The day was organised by the Surrey Hills Society. The aim was to improve this part of the surrey hills for wildlife by creating a new hedgerow corridor. We planted a mix of species and the canes and protectors were reused from a previous project.

L

It’s in the bag… but which one?!

Dry bags are great – little water tight bags that you can used to both organise your stuff in your backpack and to keep it safe and dry. I have these ones from sea to summit in a variety of sizes:

The different colours are helpful, but once you’ve bought more than one of each size, you might know something is in a bag, but which one?! We are super proud of this nifty tip – a bit of ‘decoration’ with a permanent marker and there’s no more confusion. Particularly if the doodles match the thing in the bag eg the footprints oneonce had clean socks and change of shoes in, the one with the spirals had things like charger wires and headphones.

Hope this tip helps you pack for your next adventure.

L & R

Walking is all about the coffee stops

I’m sure you will all agree that the refreshments are a very important part of any day out… and our lastest walk was planned around starting and finishing at Wilfrid’s Cafe in Droxford.

We’d discovered this community cafe before Christmas when we walked from Beaconhill Beeches – and with ample car parking in the village centre, we thought it would be a good place to start the next leg of the Wayfarer’s Walk.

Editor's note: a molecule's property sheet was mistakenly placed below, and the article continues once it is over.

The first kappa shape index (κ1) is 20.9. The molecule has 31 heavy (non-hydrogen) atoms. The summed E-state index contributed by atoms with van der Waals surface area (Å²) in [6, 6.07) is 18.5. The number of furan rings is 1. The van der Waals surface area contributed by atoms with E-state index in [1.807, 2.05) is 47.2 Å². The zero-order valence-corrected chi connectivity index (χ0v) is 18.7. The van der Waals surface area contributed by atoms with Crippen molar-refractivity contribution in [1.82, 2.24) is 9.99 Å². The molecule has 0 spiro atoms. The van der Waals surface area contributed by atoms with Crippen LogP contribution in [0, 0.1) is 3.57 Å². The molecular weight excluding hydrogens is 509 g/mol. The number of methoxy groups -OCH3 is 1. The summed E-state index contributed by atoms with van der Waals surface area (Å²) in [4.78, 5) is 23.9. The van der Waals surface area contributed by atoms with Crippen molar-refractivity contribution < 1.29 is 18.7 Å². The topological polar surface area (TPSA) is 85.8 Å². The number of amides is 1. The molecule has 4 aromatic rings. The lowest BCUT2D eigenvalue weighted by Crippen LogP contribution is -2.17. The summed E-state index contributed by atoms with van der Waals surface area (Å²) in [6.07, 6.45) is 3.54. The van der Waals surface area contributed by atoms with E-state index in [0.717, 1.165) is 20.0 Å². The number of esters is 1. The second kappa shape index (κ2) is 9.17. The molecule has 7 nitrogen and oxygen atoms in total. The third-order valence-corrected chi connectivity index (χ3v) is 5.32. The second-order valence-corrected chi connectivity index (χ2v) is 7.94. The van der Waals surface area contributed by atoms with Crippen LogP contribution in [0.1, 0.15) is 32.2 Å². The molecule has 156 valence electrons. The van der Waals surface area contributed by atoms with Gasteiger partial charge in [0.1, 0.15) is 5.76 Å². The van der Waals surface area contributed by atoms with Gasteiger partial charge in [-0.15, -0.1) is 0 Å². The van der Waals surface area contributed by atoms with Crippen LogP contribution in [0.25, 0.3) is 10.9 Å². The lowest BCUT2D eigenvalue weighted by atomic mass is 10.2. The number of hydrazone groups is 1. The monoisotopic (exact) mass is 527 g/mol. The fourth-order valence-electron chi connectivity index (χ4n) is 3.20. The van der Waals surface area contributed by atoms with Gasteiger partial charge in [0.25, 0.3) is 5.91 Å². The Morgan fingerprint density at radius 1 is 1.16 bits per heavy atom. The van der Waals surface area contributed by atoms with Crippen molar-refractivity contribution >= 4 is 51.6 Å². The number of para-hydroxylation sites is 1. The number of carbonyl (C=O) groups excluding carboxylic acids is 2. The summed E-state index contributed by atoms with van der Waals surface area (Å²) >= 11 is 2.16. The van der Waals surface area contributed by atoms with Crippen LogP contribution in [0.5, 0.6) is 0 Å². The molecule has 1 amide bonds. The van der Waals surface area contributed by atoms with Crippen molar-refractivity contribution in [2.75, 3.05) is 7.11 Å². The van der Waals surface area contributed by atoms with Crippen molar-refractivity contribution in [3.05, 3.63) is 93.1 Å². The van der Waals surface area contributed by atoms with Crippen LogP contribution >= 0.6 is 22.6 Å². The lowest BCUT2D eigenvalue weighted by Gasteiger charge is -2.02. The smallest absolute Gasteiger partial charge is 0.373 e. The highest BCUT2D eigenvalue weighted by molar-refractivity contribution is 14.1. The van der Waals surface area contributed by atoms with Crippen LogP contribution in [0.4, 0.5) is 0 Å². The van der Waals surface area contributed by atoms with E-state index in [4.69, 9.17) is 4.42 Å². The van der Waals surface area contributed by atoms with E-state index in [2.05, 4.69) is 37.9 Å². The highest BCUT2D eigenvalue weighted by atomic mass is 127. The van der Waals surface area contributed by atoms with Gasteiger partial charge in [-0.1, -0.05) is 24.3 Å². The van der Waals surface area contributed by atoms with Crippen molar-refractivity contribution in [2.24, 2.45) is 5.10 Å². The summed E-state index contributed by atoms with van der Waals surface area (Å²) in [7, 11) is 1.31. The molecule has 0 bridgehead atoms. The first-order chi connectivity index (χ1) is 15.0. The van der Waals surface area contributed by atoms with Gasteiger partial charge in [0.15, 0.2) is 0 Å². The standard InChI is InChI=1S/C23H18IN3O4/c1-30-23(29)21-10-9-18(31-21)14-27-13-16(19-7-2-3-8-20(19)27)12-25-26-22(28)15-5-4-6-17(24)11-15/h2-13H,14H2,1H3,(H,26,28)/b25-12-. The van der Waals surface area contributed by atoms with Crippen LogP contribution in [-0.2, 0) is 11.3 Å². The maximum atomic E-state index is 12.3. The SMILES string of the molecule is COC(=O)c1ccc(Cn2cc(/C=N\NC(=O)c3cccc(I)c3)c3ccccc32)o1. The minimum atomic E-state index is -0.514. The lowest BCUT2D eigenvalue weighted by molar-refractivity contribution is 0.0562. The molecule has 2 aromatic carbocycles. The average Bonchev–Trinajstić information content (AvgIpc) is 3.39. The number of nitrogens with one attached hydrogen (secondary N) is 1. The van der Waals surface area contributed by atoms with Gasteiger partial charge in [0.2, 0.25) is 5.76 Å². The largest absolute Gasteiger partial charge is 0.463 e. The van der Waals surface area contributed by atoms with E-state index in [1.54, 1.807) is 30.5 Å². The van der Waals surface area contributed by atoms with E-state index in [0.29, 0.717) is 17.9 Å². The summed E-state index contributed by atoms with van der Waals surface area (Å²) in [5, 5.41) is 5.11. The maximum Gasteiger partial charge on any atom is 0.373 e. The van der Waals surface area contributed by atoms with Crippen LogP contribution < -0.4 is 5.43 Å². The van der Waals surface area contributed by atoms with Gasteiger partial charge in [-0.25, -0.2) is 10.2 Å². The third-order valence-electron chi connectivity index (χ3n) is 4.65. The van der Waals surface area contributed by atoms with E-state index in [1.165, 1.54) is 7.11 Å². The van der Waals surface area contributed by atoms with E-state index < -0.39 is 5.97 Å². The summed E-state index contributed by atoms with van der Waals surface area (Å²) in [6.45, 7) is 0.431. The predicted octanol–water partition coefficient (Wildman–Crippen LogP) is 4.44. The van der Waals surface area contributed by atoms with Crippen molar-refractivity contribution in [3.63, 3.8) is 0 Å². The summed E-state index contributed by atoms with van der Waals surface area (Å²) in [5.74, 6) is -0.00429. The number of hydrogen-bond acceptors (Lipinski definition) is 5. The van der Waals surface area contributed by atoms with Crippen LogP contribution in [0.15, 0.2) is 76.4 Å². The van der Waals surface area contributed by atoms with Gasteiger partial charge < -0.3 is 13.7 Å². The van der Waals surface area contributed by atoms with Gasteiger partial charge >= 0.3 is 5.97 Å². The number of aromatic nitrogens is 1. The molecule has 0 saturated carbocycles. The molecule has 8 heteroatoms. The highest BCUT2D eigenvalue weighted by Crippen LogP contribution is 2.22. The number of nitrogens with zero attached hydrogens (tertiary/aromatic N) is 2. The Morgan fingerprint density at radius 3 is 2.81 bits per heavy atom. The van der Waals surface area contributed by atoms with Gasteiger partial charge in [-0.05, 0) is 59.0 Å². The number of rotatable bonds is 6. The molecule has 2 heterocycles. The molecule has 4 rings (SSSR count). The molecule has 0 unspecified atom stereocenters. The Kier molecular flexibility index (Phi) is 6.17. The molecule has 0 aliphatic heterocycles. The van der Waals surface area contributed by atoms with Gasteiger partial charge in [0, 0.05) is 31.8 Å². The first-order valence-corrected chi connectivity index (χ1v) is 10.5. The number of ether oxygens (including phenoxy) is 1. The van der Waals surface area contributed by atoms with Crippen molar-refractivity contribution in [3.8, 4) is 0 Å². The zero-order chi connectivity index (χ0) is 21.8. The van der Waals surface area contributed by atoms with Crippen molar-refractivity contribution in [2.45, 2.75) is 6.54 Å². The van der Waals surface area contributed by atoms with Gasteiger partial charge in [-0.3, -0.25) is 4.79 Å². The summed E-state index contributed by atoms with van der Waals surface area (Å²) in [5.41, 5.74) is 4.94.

L

That’s handy!

Waterproof jackets are an essential and waterproof trousers are pretty useful too – keeping you warm as well as dry when you’re around the campsite. But I also love my waterproof gloves!

If you’re out walking all day and your gloves get wet, either just as your hands swing at your side or because you have to touch wet gates to open them, then you are in for cold wet hands which is miserable. Waterproof gloves are the prefect solution!

I had a pair of sealskinz a few years ago and I loved them. But I clearly loved them too much – I wore them lots, not just for long walks… and consequently I lost them! I eventually accepted they were not going to rematerialise and bought myself another pair recently.

I got them in Blacks… and made the very useful discovery, that you get a discount there if you’ve got a National Trust membership card. Very handy!

Although tight gloves feel snug and warm in the shop, if they reduce your circulation at all that won’t help with keeping your fingers warm. So I erred on the safe side and got mediums, which are actually a bit long in the fingers, but I’ve been enjoying wearing them.

L

Happy new year!

Both the goats are looking forward to some good camping trips in 2022, and we’ll be sure to tell you all about them!

The weather is mild enough to be camping today, but sadly we aren’t! I did go for a new year’s day walk, but it wasn’t very exciting… instead I thought I’d tell you about the lastest bit of the Wayfarers which I completed before Christmas: Beaconhill beeches

If you live near enough, maybe it will inspire you of an idea where to walk this weekend.

Happy new year!

L